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Halloween Songs and Stories on the Folklife Today Podcast AND in No Depression!

Portrait of Bessie Jones, looking right.

Bessie Jones on the set of the “Music of Williamsburg” film, Williamsburg, Virginia, April 28, 1960. (Photo by Alan Lomax. Alan Lomax Collection, American Folklife Center, Library of Congress)

Time is getting short before Halloween, so we’re combining two announcements in this one blog post! First of all, as our readers may remember, we’ve been working with No Depression, The Journal of Roots Music, which is published by the nonprofit Freshgrass Foundation. They’re publishing a column called Roots in the Archive, featuring content from the American Folklife Center and Folklife Today. Find the series at this link, over at their website! We’ve published a new column over there featuring Bessie Jones, singer and National Heritage Fellow, who among many other things was an expert on supernatural folklore about witches, magic, Death, and the Devil. Find that newest “Roots in the Archive” column here!

Our second order of business is to announce the third annual Halloween episode of the Folklife Today Podcast! It’s Episode 20 (or Season 3, Episode 1). Find it at this page on the Library’s website, or on Stitcher, iTunes, or your usual podcatcher.  As usual, I’ll use this blog post to direct you to fuller audio and video of the items we mentioned in the podcast, and to give you more background on the topic.

But first:

Get your podcast here!

In the episode, John Fenn and I are joined by Jennifer Cutting to introduce more of our favorite haunted songs. We talk about their history and background, and mention other versions in our collections. Luckily, as of yesterday they’ve all been featured on the blog, so I can just provide links here to their earlier appearances, which also link to supplementary versions.

Jean Ritchie and Duncan Emrich converse. Emrich has a note pad and pencil. There is a microphone suspended from the ceiling between them.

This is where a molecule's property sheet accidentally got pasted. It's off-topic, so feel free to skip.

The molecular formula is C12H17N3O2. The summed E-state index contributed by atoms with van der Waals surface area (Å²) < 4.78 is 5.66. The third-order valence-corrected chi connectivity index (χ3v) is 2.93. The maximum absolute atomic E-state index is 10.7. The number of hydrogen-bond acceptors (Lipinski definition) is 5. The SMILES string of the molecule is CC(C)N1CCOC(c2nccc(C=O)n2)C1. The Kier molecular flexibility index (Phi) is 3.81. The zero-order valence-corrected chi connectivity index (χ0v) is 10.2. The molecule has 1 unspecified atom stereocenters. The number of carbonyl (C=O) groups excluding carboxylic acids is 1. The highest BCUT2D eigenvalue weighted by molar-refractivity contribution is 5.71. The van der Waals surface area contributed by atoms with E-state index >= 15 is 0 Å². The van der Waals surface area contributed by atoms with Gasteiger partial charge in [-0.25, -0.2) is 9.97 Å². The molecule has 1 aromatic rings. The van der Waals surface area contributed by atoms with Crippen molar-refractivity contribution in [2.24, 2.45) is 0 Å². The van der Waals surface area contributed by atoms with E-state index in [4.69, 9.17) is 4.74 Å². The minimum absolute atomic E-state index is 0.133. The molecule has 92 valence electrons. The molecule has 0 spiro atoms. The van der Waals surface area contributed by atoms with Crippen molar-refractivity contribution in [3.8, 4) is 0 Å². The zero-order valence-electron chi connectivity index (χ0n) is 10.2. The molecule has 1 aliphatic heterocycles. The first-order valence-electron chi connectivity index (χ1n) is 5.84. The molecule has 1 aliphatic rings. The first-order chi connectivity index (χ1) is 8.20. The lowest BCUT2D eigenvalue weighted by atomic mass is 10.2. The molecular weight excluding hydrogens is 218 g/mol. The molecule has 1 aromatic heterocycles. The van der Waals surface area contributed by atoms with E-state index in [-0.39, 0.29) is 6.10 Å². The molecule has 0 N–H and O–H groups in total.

Jean Ritchie speaks to Duncan Emrich during her 1951 visit to the Library of Congress, when she recorded “The Unquiet Grave.” Library of Congress Photo.

Here goes:

Jean Ritchie’s “The Unquiet Grave” and I. G. Greer’s “The Three Babes” (a version of “The Wife of Usher’s Well”) were both presented in our 2017 post “Ghost Stories in Song for Halloween.”

A. L. Lloyd’s version of “Polly Vaughan,” Lena Bare Turbyfill’s chilling rendition of “Bolakins” (A version of the ballad known as “Lamkin” or “Long Lankin”), and Seamus Ennis’s “A Bhean Úd Thíos (The Woman Of The Fairy Mound)” (An Irish-language ballad sometimes called in English “The Stolen Bride”), were all featured in last week’s post “Haunting Songs for Halloween 2020.

“Tom Devil,” sung in the podcast by a group of men incarcerated at Parchman Farm, including James Carter, was featured in yesterday’s post “Devil Songs for Halloween.”

Close up of James Carter's face

James Carter swings an axe at Parchman Farm in 1959. Photo by Alan Lomax. Alan Lomax Collection, American Folklife Center, Library of Congress.

So there you have it! If you want to know more about any of the songs in the podcast, or hear any of the alternate versions we talked about, you’ll find all that in the blog post associated with that song. But first, you’ll have to listen to the podcast! So what are you waiting for?

Here’s that podcast link again.

And in case you’ve forgotten, here’s the No Depression link too.

Happy Halloween–we’ll see you in November!

Devil Songs for Halloween

In his book The Folk Songs of North America, in an introduction to one of the American Folklife Center’s finest songs about the Devil, Alan Lomax wrote:

Early America saw the Devil as a real and living personage. Rocks in New England were scarred by his hoofprints, as he carried off maidens, screaming and howling, over the hills, or came after the men who had sold their souls to him in return for money or success. […] A mountain woman tells of the last moments of her mean old husband…’I knowed he war goin’, because all the dogs from fur and nigh come around and howled. Hit wur a dark night. But plain as day, comin’ down yon side the mountain, through the bresh so thickety a butcher knife couldn’t cut hit, I seen the Devil a-comin’. He war ridin’ a coal-black cart, drivin’ a coal-black oxen. The cart come down to the door and stopped. When it come, it come empty. But when it went away, hit had a big black ball in it that war Arzy’s soul. […] Lomax’s passage serves as a fine and atmospheric introduction to our own Halloween exploration of the Devil in folksongs from the American Folklife Center archive!

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